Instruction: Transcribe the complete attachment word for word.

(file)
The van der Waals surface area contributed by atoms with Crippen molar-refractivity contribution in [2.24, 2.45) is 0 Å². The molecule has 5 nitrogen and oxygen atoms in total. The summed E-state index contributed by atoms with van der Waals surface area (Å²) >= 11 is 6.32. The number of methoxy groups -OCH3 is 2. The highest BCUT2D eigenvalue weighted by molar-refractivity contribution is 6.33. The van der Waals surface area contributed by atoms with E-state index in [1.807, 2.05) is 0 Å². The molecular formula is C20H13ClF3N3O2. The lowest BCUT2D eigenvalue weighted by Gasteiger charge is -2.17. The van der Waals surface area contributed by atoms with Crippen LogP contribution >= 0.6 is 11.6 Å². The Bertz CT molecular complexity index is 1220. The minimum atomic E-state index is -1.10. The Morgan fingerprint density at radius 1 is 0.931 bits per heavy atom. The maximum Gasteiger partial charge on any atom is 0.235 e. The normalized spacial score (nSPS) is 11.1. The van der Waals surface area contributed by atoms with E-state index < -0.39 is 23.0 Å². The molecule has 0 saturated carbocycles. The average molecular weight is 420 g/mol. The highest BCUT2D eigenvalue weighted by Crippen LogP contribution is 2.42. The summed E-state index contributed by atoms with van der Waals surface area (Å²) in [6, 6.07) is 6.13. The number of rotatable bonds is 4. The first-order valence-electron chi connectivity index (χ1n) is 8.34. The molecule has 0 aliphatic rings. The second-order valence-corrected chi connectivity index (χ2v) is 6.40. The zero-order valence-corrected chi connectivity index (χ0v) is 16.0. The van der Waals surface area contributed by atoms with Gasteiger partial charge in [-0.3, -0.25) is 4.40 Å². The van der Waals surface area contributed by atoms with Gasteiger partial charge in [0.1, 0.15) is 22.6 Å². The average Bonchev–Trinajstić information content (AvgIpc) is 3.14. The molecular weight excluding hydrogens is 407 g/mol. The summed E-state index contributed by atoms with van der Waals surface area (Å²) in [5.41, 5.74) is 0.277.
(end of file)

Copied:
The van der Waals surface area contributed by atoms with Crippen molar-refractivity contribution in [2.24, 2.45) is 0 Å². The molecule has 5 nitrogen and oxygen atoms in total. The summed E-state index contributed by atoms with van der Waals surface area (Å²) >= 11 is 6.32. The number of methoxy groups -OCH3 is 2. The highest BCUT2D eigenvalue weighted by molar-refractivity contribution is 6.33. The van der Waals surface area contributed by atoms with E-state index in [1.807, 2.05) is 0 Å². The molecular formula is C20H13ClF3N3O2. The lowest BCUT2D eigenvalue weighted by Gasteiger charge is -2.17. The van der Waals surface area contributed by atoms with Crippen LogP contribution >= 0.6 is 11.6 Å². The Bertz CT molecular complexity index is 1220. The minimum atomic E-state index is -1.10. The Morgan fingerprint density at radius 1 is 0.931 bits per heavy atom. The maximum Gasteiger partial charge on any atom is 0.235 e. The normalized spacial score (nSPS) is 11.1. The van der Waals surface area contributed by atoms with E-state index < -0.39 is 23.0 Å². The molecule has 0 saturated carbocycles. The average molecular weight is 420 g/mol. The highest BCUT2D eigenvalue weighted by Crippen LogP contribution is 2.42. The summed E-state index contributed by atoms with van der Waals surface area (Å²) in [6, 6.07) is 6.13. The number of rotatable bonds is 4. The first-order valence-electron chi connectivity index (χ1n) is 8.34. The molecule has 0 aliphatic rings. The second-order valence-corrected chi connectivity index (χ2v) is 6.40. The zero-order valence-corrected chi connectivity index (χ0v) is 16.0. The van der Waals surface area contributed by atoms with Gasteiger partial charge in [-0.3, -0.25) is 4.40 Å². The van der Waals surface area contributed by atoms with Gasteiger partial charge in [0.1, 0.15) is 22.6 Å². The average Bonchev–Trinajstić information content (AvgIpc) is 3.14. The molecular weight excluding hydrogens is 407 g/mol. The summed E-state index contributed by atoms with van der Waals surface area (Å²) in [5.41, 5.74) is 0.277.